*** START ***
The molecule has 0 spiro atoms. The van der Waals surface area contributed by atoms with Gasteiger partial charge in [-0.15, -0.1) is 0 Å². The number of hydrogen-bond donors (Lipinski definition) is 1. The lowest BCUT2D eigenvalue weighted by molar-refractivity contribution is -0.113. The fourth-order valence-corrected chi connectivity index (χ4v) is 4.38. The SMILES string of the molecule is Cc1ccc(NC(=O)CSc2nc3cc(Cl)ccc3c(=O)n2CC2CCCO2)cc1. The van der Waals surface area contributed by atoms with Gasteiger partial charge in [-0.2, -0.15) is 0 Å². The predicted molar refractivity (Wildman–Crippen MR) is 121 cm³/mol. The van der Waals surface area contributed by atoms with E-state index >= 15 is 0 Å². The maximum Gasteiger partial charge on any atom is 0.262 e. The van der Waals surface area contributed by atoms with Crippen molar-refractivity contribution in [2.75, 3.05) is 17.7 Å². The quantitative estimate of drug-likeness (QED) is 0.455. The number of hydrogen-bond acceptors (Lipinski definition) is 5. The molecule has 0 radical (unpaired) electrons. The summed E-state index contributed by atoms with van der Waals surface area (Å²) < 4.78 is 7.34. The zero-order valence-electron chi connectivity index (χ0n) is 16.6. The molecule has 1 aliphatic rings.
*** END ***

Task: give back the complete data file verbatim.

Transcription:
The molecule has 0 spiro atoms. The van der Waals surface area contributed by atoms with Gasteiger partial charge in [-0.15, -0.1) is 0 Å². The number of hydrogen-bond donors (Lipinski definition) is 1. The lowest BCUT2D eigenvalue weighted by molar-refractivity contribution is -0.113. The fourth-order valence-corrected chi connectivity index (χ4v) is 4.38. The SMILES string of the molecule is Cc1ccc(NC(=O)CSc2nc3cc(Cl)ccc3c(=O)n2CC2CCCO2)cc1. The van der Waals surface area contributed by atoms with Gasteiger partial charge in [-0.2, -0.15) is 0 Å². The predicted molar refractivity (Wildman–Crippen MR) is 121 cm³/mol. The van der Waals surface area contributed by atoms with E-state index >= 15 is 0 Å². The maximum Gasteiger partial charge on any atom is 0.262 e. The van der Waals surface area contributed by atoms with Crippen molar-refractivity contribution in [2.75, 3.05) is 17.7 Å². The quantitative estimate of drug-likeness (QED) is 0.455. The number of hydrogen-bond acceptors (Lipinski definition) is 5. The molecule has 0 radical (unpaired) electrons. The summed E-state index contributed by atoms with van der Waals surface area (Å²) < 4.78 is 7.34. The zero-order valence-electron chi connectivity index (χ0n) is 16.6. The molecule has 1 aliphatic rings.